Separate people?


Jack Palance: Do you know what the secret of life is?
Billy Crystal: No, what?
Jack Palance: This [he holds up his finger].
Billy Crystal: Your finger?
Jack Palance: One thing. Just one thing. You stick to that and everything else don’t mean shit.

-from City Slickers

Catching up with a friend the other day, we fell into talking about our things. For me it is writing, for my friend it is the craft of sewing. ‘You’re lucky,’ she said. ‘At least you can connect your research with your passion. There’s a built-in link. How can I merge RE with sewing? A bid on the theology of cushions?’ Not entirely joking I said to her, ‘Well, maybe you should.’ Then we bantered some more about the world of work, specifically our identities at work, speculating that at some level there is a large, ‘backstage’ part of us that is not revealed when we cross the threshold of our offices each day. I told her I used to spend most of my time trying to keep the two ‘me’s’ separate, but have lately come to realise it is so much wasted energy, like trying to stop climate change by avoiding the cracks in the pavement. I am slowly coming to enjoy what a late friend used to call my ‘hybridity’. I am a poet (colleagues still insist on putting the word ‘published’ in front of it), and a researcher, and  a teacher. Even more recently I have begun to see these identities not as competing but as forming the sides of a triangle, in the middle of which sits a complex and fertile playground waiting to be explored. ‘I want to be creative in everything I do, not just my poems,’ I said. ‘We aren’t separate people. We bring who we are, our hopes, experiences, losses, and dreams, just as you would in the classroom. No splits. It’s time to stop pretending.’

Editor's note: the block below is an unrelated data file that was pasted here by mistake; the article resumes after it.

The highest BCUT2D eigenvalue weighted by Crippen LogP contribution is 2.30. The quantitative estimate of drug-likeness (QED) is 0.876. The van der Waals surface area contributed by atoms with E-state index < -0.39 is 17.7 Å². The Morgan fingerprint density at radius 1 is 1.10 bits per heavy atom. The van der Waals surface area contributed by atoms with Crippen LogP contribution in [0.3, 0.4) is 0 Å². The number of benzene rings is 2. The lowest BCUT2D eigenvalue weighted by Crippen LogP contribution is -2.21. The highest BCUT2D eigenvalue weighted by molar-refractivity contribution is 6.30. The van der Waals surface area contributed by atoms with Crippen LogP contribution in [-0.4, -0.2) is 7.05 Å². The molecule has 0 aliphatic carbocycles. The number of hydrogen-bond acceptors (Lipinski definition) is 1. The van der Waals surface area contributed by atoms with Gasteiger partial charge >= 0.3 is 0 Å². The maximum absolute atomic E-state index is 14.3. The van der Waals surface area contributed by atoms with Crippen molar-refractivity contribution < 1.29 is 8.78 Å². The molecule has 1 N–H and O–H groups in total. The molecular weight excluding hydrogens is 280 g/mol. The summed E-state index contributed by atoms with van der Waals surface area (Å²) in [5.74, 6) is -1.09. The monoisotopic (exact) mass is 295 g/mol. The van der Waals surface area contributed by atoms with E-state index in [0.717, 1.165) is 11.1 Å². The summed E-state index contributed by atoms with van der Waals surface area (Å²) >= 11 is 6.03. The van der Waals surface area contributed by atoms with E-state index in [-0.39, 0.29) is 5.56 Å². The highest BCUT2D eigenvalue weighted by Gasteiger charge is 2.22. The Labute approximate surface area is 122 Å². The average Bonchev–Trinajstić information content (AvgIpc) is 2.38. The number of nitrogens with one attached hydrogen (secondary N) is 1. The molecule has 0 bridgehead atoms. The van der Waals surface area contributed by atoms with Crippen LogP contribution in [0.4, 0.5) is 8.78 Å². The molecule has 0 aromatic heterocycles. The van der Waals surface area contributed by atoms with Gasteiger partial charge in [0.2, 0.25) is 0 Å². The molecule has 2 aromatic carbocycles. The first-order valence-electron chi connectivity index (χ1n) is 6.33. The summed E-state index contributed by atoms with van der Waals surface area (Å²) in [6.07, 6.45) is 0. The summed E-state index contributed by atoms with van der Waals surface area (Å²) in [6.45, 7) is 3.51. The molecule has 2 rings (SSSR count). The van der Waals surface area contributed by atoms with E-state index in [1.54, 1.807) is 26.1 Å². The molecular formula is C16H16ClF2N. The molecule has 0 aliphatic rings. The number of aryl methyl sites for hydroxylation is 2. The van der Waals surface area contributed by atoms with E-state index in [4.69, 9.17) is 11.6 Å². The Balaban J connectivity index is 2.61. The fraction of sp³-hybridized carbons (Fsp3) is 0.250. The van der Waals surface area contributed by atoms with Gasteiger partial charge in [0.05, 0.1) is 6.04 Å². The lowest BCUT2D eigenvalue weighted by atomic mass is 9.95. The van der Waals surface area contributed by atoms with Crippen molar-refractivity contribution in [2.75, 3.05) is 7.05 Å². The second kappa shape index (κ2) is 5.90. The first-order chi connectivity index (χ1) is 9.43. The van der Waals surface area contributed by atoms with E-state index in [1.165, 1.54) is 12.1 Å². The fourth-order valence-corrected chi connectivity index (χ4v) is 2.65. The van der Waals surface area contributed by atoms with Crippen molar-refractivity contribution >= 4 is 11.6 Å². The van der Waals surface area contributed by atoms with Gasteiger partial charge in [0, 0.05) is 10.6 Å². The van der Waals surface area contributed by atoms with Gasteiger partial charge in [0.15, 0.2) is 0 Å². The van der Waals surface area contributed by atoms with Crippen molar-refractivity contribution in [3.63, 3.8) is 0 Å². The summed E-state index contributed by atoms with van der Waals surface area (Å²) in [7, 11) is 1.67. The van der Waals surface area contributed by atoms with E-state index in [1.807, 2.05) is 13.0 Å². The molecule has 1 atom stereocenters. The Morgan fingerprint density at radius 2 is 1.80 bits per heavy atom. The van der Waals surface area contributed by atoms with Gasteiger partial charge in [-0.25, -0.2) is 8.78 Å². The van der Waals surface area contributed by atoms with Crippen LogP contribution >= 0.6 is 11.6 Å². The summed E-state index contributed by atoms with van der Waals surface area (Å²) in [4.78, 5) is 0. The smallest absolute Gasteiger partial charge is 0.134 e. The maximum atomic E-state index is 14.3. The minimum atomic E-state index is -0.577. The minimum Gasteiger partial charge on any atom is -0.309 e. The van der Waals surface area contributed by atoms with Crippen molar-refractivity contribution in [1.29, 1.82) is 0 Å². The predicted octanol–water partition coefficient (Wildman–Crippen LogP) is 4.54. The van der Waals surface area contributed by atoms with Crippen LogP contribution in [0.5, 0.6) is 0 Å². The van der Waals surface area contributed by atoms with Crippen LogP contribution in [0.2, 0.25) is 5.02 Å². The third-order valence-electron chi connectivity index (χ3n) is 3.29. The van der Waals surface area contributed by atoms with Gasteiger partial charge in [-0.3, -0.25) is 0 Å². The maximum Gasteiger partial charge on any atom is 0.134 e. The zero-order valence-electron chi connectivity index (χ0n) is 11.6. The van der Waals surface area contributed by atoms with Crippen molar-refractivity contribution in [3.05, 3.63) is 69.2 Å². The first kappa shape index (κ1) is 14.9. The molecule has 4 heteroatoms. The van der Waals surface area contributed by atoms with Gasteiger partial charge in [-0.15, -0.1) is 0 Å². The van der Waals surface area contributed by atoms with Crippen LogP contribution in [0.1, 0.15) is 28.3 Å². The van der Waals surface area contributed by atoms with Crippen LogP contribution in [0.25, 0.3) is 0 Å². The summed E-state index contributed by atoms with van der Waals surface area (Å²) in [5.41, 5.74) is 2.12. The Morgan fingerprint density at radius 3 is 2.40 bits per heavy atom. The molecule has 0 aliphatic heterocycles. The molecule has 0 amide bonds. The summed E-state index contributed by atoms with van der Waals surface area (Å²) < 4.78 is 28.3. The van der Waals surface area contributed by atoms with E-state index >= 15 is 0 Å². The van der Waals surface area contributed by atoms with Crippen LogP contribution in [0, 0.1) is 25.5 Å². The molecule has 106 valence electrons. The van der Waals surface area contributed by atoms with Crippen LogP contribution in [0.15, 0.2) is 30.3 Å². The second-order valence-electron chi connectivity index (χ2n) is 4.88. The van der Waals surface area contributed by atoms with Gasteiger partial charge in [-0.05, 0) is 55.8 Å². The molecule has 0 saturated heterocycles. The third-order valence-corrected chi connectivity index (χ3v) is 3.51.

1. Hey Ant,

    Great post, I might add thoroughly decent chap too !! Great work keep it up 🙂



    Matthew Lowe

    Twitter : mattlowe1974 Tel. : 07841 052514



  2. Exactly right, Anthony. I remember a story about a millwright who also wrote poetry. No one knew this until he died and the manager of his company called on the widow. She asked to read some poetry which the manager thought was quite wonderful. He inquired about the poet and was boggled to learn it was her husband, the millwright. The author of the book that included this story, a book about leadership, advised just what you have said here. I’m happy to hear it from a poet. Je suis comme je suis…or as Popeye said, I yam what I yam.


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